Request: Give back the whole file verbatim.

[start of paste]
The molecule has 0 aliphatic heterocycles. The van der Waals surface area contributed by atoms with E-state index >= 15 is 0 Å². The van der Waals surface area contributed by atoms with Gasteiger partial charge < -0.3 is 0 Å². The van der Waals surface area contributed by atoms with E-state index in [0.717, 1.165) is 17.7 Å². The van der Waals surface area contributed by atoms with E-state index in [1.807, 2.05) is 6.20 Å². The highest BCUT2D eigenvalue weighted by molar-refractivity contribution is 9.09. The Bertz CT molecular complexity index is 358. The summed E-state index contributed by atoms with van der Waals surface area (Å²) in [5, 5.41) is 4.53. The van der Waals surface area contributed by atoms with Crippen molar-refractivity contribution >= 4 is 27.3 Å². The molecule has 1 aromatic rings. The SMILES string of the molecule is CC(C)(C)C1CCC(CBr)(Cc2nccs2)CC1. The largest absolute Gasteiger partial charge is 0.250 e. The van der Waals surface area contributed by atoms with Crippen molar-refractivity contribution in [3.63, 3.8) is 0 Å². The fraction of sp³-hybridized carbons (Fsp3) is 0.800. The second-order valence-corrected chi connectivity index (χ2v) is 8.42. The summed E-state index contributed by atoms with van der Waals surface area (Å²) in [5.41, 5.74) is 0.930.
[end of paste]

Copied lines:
The molecule has 0 aliphatic heterocycles. The van der Waals surface area contributed by atoms with E-state index >= 15 is 0 Å². The van der Waals surface area contributed by atoms with Gasteiger partial charge < -0.3 is 0 Å². The van der Waals surface area contributed by atoms with E-state index in [0.717, 1.165) is 17.7 Å². The van der Waals surface area contributed by atoms with E-state index in [1.807, 2.05) is 6.20 Å². The highest BCUT2D eigenvalue weighted by molar-refractivity contribution is 9.09. The Bertz CT molecular complexity index is 358. The summed E-state index contributed by atoms with van der Waals surface area (Å²) in [5, 5.41) is 4.53. The van der Waals surface area contributed by atoms with Crippen molar-refractivity contribution >= 4 is 27.3 Å². The molecule has 1 aromatic rings. The SMILES string of the molecule is CC(C)(C)C1CCC(CBr)(Cc2nccs2)CC1. The largest absolute Gasteiger partial charge is 0.250 e. The van der Waals surface area contributed by atoms with Crippen molar-refractivity contribution in [3.63, 3.8) is 0 Å². The fraction of sp³-hybridized carbons (Fsp3) is 0.800. The second-order valence-corrected chi connectivity index (χ2v) is 8.42. The summed E-state index contributed by atoms with van der Waals surface area (Å²) in [5.41, 5.74) is 0.930.